The new year has brought a new law to San Diego’s famous Coronado community: a ‘No Smoking’ ordinance that bans smoking on most public property – and then some.
According to the City of Coronado’s website, the new ordinance went into effect Jan. 1.
In addition to banning smoking on most public property – including all public streets, highways, alleys, sidewalks and parking lots – the ordinance bans smoking on public or private property within 25 feet of an enclosed building.
It also bans smoking on private property that is open to the general public for an event, for recreational purposes or if the private property is serving as a service area such as an ATM, ticket line or parking stand.
Before this ban was implemented, the prohibition on smoking in Coronado included a ban in public parks and beaches.
There are exceptions to the ban. For instance, smoking is still permitted on the Coronado Golf Course, as well as in an outdoor dining area if a majority of the dining area is located on private property. If that’s the case, the owner can decide whether or not to allow smoking, according to the ordinance.
Smoking is also permitted on private property, except in areas open to the public, as aforementioned. It also continues to be allowed on all outdoor residential property, regardless of its distance from any doorway or window of an enclosed building around which smoking is prohibited.
The City of Coronado is working to spread the word on the new outdoor law. City officials have created this webpage, which includes sample signs (one pictured below) that Coronado residents can publicly display to remind fellow residents of the new smoking ban.
The City has posted new signs in the Coronado business district, local parks, public parking lots and walkways.
City Manager Blair King said it cost a couple thousand dollars to put up the new “No Smoking” signs, which also include other prohibitions like “No Skateboarding.”
King said the old signs were aging anyway so now was a good opportunity to replace them and update them with the new “No smoking” prohibition.
On Tuesday, NBC 7 spoke to Coronado residents about the ordinance. Some said they were thrilled by the ban, while others said it may hurt the small seaside community in the long run.
Annelie Randall, a pregnant mother of two, said she’s very happy with the ban because it reduces exposure to smoke.
“When you sit down with the kids, it can be annoying when people are smoking right next to you or you don’t have that many options of where to sit down,” said Randall, who has lived in Coronado for five months.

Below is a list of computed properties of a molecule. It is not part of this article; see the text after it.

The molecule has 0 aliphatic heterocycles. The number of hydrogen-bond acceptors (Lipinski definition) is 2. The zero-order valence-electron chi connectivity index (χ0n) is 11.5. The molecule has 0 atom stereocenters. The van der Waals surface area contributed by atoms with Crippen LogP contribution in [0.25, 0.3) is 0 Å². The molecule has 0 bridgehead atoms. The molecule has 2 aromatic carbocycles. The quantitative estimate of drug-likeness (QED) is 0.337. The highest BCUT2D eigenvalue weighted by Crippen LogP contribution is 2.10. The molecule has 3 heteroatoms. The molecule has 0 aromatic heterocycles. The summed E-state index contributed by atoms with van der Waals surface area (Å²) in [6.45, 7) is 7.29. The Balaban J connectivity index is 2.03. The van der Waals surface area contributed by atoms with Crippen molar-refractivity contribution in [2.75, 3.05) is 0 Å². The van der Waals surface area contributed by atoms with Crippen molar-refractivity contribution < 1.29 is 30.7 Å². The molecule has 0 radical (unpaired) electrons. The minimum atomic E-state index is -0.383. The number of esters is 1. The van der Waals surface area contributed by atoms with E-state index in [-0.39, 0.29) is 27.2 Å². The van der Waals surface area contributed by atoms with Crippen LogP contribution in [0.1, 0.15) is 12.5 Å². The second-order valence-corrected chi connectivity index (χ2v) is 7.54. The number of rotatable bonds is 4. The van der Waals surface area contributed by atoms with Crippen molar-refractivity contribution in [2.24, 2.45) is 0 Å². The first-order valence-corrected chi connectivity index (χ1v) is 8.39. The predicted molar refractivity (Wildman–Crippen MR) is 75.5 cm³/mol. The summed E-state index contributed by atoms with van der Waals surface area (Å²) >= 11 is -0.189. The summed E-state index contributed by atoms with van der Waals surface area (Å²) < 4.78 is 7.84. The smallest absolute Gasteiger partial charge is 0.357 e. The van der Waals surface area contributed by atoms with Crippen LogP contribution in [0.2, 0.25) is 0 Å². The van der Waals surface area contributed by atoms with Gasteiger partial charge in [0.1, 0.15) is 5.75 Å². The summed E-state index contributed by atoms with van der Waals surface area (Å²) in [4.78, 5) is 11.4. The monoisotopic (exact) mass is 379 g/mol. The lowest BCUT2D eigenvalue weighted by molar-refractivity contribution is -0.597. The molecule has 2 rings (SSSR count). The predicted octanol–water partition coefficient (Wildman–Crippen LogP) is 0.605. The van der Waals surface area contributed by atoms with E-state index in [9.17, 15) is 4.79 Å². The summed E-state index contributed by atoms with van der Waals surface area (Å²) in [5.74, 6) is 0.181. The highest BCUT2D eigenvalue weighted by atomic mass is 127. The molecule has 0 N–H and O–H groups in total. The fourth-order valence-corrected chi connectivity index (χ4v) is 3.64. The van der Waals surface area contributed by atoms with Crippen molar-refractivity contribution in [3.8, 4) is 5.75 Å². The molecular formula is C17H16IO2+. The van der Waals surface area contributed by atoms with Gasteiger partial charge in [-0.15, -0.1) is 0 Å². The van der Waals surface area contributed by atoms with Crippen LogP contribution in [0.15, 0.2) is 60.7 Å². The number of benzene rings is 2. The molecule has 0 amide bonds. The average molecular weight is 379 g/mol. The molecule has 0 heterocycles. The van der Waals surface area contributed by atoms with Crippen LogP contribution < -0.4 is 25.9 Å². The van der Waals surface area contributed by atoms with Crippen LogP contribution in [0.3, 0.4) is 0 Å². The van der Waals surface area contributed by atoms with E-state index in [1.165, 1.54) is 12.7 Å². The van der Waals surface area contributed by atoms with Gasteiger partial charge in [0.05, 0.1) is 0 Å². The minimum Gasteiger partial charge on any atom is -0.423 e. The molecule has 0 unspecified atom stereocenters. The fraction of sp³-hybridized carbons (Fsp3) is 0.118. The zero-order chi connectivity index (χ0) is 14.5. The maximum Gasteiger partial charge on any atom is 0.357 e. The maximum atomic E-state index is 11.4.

Randall also feels the ban might keep children from growing up to be smokers because they won’t be exposed to adults smoking on the streets, perhaps preventing them from copying the behavior.
“[If] you don’t grow up with it, then maybe you would not consider [doing] it,” she added.
Mike O’Connor, part-time sports producer for NBC 7 and general manager of the Coronado Firehouse Bar & Grill, believes the ban could potentially hurt his business, because patrons won’t be able to smoke as they please.
"I am concerned – these 21-year-old young Navy kids – we have some regular patrons who are smokers, where are they going to go? And where is it all going to end?" remarked O'Connor.
James Williams, 29, has lived in Coronado his whole life and he’s a smoker. He doesn't agree with the new ordinance.
“There’s nowhere to smoke. It’s banned in the public parks – just about the only place you can smoke is your house,” Williams said. “I think it’s heavy-handed.”
According to the City of Coronado, the smoking ban will be enforced by City Code Enforcement staff. The Coronado Police Department will respond to complaints of smoking violations.
If someone fails to comply with the ban, the city can issue a citation in the amount of up to $100 for the first offense.
A spokesperson for the city said the ban does not apply to electronic cigarettes.
NBC 7 spoke with Coronado Mayor Casey Tanaka about the smoking ban.
“In general, my feeling is there just isn’t much support for smoking in Coronado. There hasn’t been in beaches and parks. There hasn’t been at restaurants and so on, so I think our City Council took the step to do something more comprehensive,” said Tanaka.
The mayor said Coronado business owners will likely help enforce the ban in the community.
“The other element of enforcement is that the first line of defense, frankly, will be our business owners, our restaurant owners – those are the people that are most likely to confront someone smoking and they’re going to be the first ones probably to let someone know, ‘You know, you’re not allowed to smoke in Coronado,’” Tanaka explained.
To read some FAQs about the ban, read this city document.